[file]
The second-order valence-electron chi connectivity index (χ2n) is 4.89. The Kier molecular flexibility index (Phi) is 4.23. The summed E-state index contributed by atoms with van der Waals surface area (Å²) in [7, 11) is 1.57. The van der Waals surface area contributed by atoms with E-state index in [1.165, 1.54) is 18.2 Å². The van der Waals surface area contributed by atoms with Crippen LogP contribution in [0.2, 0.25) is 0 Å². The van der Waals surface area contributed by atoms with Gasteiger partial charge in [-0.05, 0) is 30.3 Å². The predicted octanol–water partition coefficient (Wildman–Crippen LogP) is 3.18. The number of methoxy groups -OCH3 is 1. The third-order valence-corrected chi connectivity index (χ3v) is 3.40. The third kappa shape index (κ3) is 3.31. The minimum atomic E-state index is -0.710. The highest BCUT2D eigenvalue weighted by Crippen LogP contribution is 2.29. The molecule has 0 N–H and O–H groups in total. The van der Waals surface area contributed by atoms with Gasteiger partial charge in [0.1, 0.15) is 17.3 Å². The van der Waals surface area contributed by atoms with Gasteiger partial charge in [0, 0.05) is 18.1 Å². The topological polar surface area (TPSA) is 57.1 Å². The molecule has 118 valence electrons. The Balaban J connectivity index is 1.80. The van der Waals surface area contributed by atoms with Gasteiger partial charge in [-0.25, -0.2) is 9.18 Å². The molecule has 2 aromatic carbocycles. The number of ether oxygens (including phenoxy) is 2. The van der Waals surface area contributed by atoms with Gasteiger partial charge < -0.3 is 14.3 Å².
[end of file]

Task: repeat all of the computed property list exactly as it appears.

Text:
The second-order valence-electron chi connectivity index (χ2n) is 4.89. The Kier molecular flexibility index (Phi) is 4.23. The summed E-state index contributed by atoms with van der Waals surface area (Å²) in [7, 11) is 1.57. The van der Waals surface area contributed by atoms with E-state index in [1.165, 1.54) is 18.2 Å². The van der Waals surface area contributed by atoms with Crippen LogP contribution in [0.2, 0.25) is 0 Å². The van der Waals surface area contributed by atoms with Gasteiger partial charge in [-0.05, 0) is 30.3 Å². The predicted octanol–water partition coefficient (Wildman–Crippen LogP) is 3.18. The number of methoxy groups -OCH3 is 1. The third-order valence-corrected chi connectivity index (χ3v) is 3.40. The third kappa shape index (κ3) is 3.31. The minimum atomic E-state index is -0.710. The highest BCUT2D eigenvalue weighted by Crippen LogP contribution is 2.29. The molecule has 0 N–H and O–H groups in total. The van der Waals surface area contributed by atoms with Gasteiger partial charge in [0.1, 0.15) is 17.3 Å². The van der Waals surface area contributed by atoms with Gasteiger partial charge in [0, 0.05) is 18.1 Å². The topological polar surface area (TPSA) is 57.1 Å². The molecule has 118 valence electrons. The Balaban J connectivity index is 1.80. The van der Waals surface area contributed by atoms with Gasteiger partial charge in [-0.25, -0.2) is 9.18 Å². The molecule has 2 aromatic carbocycles. The number of ether oxygens (including phenoxy) is 2. The van der Waals surface area contributed by atoms with Gasteiger partial charge < -0.3 is 14.3 Å².